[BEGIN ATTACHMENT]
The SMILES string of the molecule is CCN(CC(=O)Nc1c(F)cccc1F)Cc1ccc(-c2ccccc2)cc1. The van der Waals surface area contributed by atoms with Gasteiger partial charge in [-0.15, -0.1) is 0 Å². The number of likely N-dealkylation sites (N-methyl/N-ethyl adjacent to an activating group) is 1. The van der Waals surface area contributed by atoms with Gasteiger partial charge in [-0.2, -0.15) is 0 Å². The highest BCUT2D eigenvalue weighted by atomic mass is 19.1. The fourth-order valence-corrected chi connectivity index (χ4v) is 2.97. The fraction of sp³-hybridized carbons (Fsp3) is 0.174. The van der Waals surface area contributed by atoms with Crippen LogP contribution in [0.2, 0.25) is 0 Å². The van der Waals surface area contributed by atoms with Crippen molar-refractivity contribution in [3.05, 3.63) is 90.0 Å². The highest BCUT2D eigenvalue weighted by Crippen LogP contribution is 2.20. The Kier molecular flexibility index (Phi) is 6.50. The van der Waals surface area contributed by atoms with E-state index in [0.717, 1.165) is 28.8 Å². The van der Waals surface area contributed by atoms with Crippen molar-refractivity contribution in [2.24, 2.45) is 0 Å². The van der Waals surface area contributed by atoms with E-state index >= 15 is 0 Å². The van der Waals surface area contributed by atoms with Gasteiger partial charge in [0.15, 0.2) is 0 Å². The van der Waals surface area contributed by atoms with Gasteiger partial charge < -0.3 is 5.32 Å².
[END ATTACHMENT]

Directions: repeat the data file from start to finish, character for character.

The SMILES string of the molecule is CCN(CC(=O)Nc1c(F)cccc1F)Cc1ccc(-c2ccccc2)cc1. The van der Waals surface area contributed by atoms with Gasteiger partial charge in [-0.15, -0.1) is 0 Å². The number of likely N-dealkylation sites (N-methyl/N-ethyl adjacent to an activating group) is 1. The van der Waals surface area contributed by atoms with Gasteiger partial charge in [-0.2, -0.15) is 0 Å². The highest BCUT2D eigenvalue weighted by atomic mass is 19.1. The fourth-order valence-corrected chi connectivity index (χ4v) is 2.97. The fraction of sp³-hybridized carbons (Fsp3) is 0.174. The van der Waals surface area contributed by atoms with Crippen LogP contribution in [0.2, 0.25) is 0 Å². The van der Waals surface area contributed by atoms with Crippen molar-refractivity contribution in [3.05, 3.63) is 90.0 Å². The highest BCUT2D eigenvalue weighted by Crippen LogP contribution is 2.20. The Kier molecular flexibility index (Phi) is 6.50. The van der Waals surface area contributed by atoms with E-state index in [0.717, 1.165) is 28.8 Å². The van der Waals surface area contributed by atoms with Crippen molar-refractivity contribution in [2.24, 2.45) is 0 Å². The van der Waals surface area contributed by atoms with E-state index >= 15 is 0 Å². The van der Waals surface area contributed by atoms with Gasteiger partial charge in [0.15, 0.2) is 0 Å². The van der Waals surface area contributed by atoms with Gasteiger partial charge < -0.3 is 5.32 Å².